The school year has undeniably begun! The weather is cooling. Weekends are consumed with football. Pumpkin-flavored everything is everywhere. And teachers’ excitement from the first few days of school is settling in for the long haul.
Much of how that excitement settles will revolve around how well teachers believe they will be supported this school year. Start the year of on a strong note and the first week highs can drive teacher morale throughout the year. Make a misstep and you’ve got disgruntled teachers chattering in the teachers’ lounge before October rolls around – not to mention stagnant teacher growth and an uphill battle to improve student learning.
Here are few a principles to follow when establishing a productive coaching relationship with teachers early in the year so you can ride that wave to sustained development and professional growth throughout the year:
1. Get the order right.
Repeat after me:
I work for my teachers; they don’t work for me.
I work for my teachers; they don’t work for me.
I work for my teachers; they don’t work for me.
This is the order you need to get right. If you don’t believe this and see your teachers as minions to do your bidding in their classrooms, you’ve misunderstood your role and the importance of it. Teachers drive student learning, not you. You drive teacher development so that they can drive student learning. This is true even if (especially if!) you are a full-time administrator and have direct managerial authority over your teachers. It’s never not true in this relationship. (See principle #2 for more on this.)
Believing this will lead you to take really different actions with the teachers you coach. Not only will this mindset help you form a strong working relationship with your teachers by building trust and respect, but it will help you understand what it really means to “manage through layers” to drive results.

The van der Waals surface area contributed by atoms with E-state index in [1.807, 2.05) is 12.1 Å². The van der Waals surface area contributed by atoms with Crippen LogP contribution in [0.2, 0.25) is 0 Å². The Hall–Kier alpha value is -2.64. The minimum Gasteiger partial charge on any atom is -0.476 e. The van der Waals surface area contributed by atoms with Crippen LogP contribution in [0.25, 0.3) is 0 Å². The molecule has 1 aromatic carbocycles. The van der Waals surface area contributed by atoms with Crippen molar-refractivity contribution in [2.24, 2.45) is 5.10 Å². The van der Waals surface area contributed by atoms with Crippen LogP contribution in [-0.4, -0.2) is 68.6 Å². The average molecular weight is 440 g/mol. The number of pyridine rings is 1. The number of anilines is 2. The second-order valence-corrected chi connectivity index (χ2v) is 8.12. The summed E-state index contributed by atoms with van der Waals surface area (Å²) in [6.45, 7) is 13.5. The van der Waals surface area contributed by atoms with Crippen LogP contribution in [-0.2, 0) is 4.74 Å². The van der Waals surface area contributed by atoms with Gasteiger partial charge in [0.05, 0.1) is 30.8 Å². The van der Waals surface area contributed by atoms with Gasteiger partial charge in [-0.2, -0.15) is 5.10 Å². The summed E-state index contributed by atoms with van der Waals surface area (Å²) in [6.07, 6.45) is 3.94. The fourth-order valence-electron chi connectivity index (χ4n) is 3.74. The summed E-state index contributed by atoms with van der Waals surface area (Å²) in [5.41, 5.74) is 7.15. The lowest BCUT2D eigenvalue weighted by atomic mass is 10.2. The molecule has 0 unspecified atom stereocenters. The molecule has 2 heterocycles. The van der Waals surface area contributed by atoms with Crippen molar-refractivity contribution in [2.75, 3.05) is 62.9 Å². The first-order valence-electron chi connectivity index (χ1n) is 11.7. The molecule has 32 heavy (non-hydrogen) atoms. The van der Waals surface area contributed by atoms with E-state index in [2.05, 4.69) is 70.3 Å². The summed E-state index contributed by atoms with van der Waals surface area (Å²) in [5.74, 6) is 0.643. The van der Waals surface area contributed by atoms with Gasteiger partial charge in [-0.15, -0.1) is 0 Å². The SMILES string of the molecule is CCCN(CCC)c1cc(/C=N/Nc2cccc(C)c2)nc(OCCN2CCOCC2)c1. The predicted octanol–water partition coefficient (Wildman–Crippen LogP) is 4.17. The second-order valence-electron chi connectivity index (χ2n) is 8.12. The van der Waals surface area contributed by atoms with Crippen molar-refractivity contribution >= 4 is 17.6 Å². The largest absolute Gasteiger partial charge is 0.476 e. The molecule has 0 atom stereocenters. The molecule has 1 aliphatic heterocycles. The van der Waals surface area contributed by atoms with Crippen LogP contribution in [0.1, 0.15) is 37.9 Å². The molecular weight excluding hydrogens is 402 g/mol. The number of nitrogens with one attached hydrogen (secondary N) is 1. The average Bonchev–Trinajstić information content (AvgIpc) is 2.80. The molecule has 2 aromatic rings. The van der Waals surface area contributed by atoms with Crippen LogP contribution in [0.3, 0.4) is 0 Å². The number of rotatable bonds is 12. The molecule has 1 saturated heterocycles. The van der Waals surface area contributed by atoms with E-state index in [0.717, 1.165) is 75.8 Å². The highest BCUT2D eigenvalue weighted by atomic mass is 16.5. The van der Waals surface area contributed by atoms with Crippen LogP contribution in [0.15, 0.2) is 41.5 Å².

It also sets you up to…
2. Find the Goldilocks Zone.
There’s a happy medium that characterizes strong instructional coaching: not too hot, not too cold, but just right. Clearly I’m not referring to porridge here. The happy medium lies on the mentor–boss spectrum.
As an instructional coach, you are more than a “mentor” to your teachers. You don’t just offer advice or suggestions, providing solace in times of need; you provide tangible, constructive actions that teachers must take to improve their practice.
Simultaneously, you are less than a “boss” to them. Depending on your actual position in the school (like whether or not you are a full-time administrator, carry a partial teaching load, or have authority to make high-stakes personnel decisions), you may not even wield boss authority – but even if you can, you shouldn’t. (At least not as a primary coaching strategy!) Teachers need to implement changes in their classroom because of the benefits it will inevitably result in for their students’ learning, not because you gave them a directive. (See principle #4 for more on this.)
Productive coaching relationships aren’t built on authority. They’re built on trust, respect, and honesty. Being clear with your teachers that you work for them, they don’t work for you is a good start to establishing this trust. But so is being clear that you’ll expect them to grow and improve over the course of the year and that’s why you’ll push them harder than they’ve been pushed before.